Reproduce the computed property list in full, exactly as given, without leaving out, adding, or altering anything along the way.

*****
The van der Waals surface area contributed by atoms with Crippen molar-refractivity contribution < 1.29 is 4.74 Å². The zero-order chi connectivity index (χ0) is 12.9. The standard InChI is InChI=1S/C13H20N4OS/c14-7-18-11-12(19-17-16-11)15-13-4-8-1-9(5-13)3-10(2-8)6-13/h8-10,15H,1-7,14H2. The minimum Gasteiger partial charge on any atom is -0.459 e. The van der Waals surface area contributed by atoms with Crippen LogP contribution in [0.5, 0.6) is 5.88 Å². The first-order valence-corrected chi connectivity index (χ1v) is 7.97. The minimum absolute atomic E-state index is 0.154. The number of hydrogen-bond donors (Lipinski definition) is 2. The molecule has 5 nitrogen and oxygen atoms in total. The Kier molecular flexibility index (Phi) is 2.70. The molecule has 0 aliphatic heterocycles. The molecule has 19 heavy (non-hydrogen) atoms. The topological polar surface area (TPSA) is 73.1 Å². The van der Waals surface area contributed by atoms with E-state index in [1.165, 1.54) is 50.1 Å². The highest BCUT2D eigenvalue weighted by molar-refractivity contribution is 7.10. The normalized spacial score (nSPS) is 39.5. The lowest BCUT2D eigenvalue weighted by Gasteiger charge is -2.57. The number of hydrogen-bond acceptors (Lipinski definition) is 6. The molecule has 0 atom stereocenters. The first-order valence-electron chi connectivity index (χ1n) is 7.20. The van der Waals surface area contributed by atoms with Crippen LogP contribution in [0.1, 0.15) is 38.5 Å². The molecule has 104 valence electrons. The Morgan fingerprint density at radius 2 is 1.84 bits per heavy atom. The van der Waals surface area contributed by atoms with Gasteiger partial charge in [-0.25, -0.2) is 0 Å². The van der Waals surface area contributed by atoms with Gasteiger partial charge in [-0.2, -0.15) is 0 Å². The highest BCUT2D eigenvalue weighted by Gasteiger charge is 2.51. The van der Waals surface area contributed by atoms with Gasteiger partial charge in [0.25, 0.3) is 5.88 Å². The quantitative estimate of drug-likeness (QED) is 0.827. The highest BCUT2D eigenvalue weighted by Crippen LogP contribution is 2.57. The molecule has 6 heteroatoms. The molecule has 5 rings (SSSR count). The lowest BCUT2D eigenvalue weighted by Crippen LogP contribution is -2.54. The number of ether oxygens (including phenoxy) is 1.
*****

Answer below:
The van der Waals surface area contributed by atoms with Crippen molar-refractivity contribution < 1.29 is 4.74 Å². The zero-order chi connectivity index (χ0) is 12.9. The standard InChI is InChI=1S/C13H20N4OS/c14-7-18-11-12(19-17-16-11)15-13-4-8-1-9(5-13)3-10(2-8)6-13/h8-10,15H,1-7,14H2. The minimum Gasteiger partial charge on any atom is -0.459 e. The van der Waals surface area contributed by atoms with Crippen LogP contribution in [0.5, 0.6) is 5.88 Å². The first-order valence-corrected chi connectivity index (χ1v) is 7.97. The minimum absolute atomic E-state index is 0.154. The number of hydrogen-bond donors (Lipinski definition) is 2. The molecule has 5 nitrogen and oxygen atoms in total. The Kier molecular flexibility index (Phi) is 2.70. The molecule has 0 aliphatic heterocycles. The molecule has 19 heavy (non-hydrogen) atoms. The topological polar surface area (TPSA) is 73.1 Å². The van der Waals surface area contributed by atoms with E-state index in [1.165, 1.54) is 50.1 Å². The highest BCUT2D eigenvalue weighted by molar-refractivity contribution is 7.10. The normalized spacial score (nSPS) is 39.5. The lowest BCUT2D eigenvalue weighted by Gasteiger charge is -2.57. The number of hydrogen-bond acceptors (Lipinski definition) is 6. The molecule has 0 atom stereocenters. The first-order valence-electron chi connectivity index (χ1n) is 7.20. The van der Waals surface area contributed by atoms with Crippen LogP contribution in [0.1, 0.15) is 38.5 Å². The molecule has 104 valence electrons. The Morgan fingerprint density at radius 2 is 1.84 bits per heavy atom. The van der Waals surface area contributed by atoms with Gasteiger partial charge in [-0.25, -0.2) is 0 Å². The van der Waals surface area contributed by atoms with Gasteiger partial charge in [-0.2, -0.15) is 0 Å². The highest BCUT2D eigenvalue weighted by Gasteiger charge is 2.51. The van der Waals surface area contributed by atoms with Gasteiger partial charge in [0.25, 0.3) is 5.88 Å². The quantitative estimate of drug-likeness (QED) is 0.827. The highest BCUT2D eigenvalue weighted by Crippen LogP contribution is 2.57. The molecule has 6 heteroatoms. The molecule has 5 rings (SSSR count). The lowest BCUT2D eigenvalue weighted by Crippen LogP contribution is -2.54. The number of ether oxygens (including phenoxy) is 1.